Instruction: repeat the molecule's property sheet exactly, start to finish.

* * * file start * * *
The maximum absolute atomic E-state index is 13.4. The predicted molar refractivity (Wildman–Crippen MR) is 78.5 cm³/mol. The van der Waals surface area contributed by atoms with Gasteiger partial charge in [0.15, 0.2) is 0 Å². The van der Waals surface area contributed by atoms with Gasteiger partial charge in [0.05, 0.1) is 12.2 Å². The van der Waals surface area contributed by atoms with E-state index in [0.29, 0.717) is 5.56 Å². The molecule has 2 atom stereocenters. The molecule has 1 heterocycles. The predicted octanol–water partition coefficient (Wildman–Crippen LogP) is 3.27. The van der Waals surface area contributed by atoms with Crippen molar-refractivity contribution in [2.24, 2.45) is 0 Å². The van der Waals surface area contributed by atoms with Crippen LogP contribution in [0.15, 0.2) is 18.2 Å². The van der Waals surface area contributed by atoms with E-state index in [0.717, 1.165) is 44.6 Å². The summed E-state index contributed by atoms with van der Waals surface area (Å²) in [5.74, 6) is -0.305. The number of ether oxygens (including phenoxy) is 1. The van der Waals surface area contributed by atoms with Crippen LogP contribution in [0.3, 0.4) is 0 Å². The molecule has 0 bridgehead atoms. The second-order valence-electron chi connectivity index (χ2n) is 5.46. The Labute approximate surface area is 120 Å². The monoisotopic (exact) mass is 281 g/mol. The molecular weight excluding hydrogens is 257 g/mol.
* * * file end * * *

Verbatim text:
The maximum absolute atomic E-state index is 13.4. The predicted molar refractivity (Wildman–Crippen MR) is 78.5 cm³/mol. The van der Waals surface area contributed by atoms with Gasteiger partial charge in [0.15, 0.2) is 0 Å². The van der Waals surface area contributed by atoms with Gasteiger partial charge in [0.05, 0.1) is 12.2 Å². The van der Waals surface area contributed by atoms with E-state index in [0.29, 0.717) is 5.56 Å². The molecule has 2 atom stereocenters. The molecule has 1 heterocycles. The predicted octanol–water partition coefficient (Wildman–Crippen LogP) is 3.27. The van der Waals surface area contributed by atoms with Crippen molar-refractivity contribution in [2.24, 2.45) is 0 Å². The van der Waals surface area contributed by atoms with Crippen LogP contribution in [0.15, 0.2) is 18.2 Å². The van der Waals surface area contributed by atoms with E-state index in [0.717, 1.165) is 44.6 Å². The summed E-state index contributed by atoms with van der Waals surface area (Å²) in [5.74, 6) is -0.305. The number of ether oxygens (including phenoxy) is 1. The van der Waals surface area contributed by atoms with Crippen LogP contribution in [0.3, 0.4) is 0 Å². The molecule has 0 bridgehead atoms. The second-order valence-electron chi connectivity index (χ2n) is 5.46. The Labute approximate surface area is 120 Å². The monoisotopic (exact) mass is 281 g/mol. The molecular weight excluding hydrogens is 257 g/mol.